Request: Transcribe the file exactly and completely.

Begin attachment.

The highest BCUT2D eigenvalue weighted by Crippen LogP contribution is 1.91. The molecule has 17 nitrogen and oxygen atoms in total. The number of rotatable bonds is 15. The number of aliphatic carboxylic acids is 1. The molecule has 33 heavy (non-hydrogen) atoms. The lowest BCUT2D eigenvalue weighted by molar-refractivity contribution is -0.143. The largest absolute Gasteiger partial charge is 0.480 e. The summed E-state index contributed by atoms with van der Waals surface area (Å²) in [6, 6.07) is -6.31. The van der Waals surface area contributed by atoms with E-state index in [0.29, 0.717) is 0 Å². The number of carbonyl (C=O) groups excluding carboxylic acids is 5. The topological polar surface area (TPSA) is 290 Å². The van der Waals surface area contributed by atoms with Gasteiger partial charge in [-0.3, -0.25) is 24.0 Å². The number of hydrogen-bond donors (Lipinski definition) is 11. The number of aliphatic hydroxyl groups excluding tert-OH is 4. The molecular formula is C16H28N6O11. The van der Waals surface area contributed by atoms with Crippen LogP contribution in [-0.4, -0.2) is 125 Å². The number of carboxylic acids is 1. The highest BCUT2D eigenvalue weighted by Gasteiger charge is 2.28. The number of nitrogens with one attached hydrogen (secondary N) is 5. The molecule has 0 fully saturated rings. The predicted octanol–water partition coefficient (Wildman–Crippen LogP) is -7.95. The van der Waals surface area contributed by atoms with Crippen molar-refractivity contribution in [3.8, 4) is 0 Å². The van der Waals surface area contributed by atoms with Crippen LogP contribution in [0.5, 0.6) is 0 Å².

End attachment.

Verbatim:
The highest BCUT2D eigenvalue weighted by Crippen LogP contribution is 1.91. The molecule has 17 nitrogen and oxygen atoms in total. The number of rotatable bonds is 15. The number of aliphatic carboxylic acids is 1. The molecule has 33 heavy (non-hydrogen) atoms. The lowest BCUT2D eigenvalue weighted by molar-refractivity contribution is -0.143. The largest absolute Gasteiger partial charge is 0.480 e. The summed E-state index contributed by atoms with van der Waals surface area (Å²) in [6, 6.07) is -6.31. The van der Waals surface area contributed by atoms with E-state index in [0.29, 0.717) is 0 Å². The number of carbonyl (C=O) groups excluding carboxylic acids is 5. The topological polar surface area (TPSA) is 290 Å². The van der Waals surface area contributed by atoms with Gasteiger partial charge in [-0.3, -0.25) is 24.0 Å². The number of hydrogen-bond donors (Lipinski definition) is 11. The number of aliphatic hydroxyl groups excluding tert-OH is 4. The molecular formula is C16H28N6O11. The van der Waals surface area contributed by atoms with Crippen LogP contribution in [-0.4, -0.2) is 125 Å². The number of carboxylic acids is 1. The highest BCUT2D eigenvalue weighted by Gasteiger charge is 2.28. The number of nitrogens with one attached hydrogen (secondary N) is 5. The molecule has 0 fully saturated rings. The predicted octanol–water partition coefficient (Wildman–Crippen LogP) is -7.95. The van der Waals surface area contributed by atoms with Crippen molar-refractivity contribution in [3.8, 4) is 0 Å². The van der Waals surface area contributed by atoms with Crippen LogP contribution in [0.5, 0.6) is 0 Å².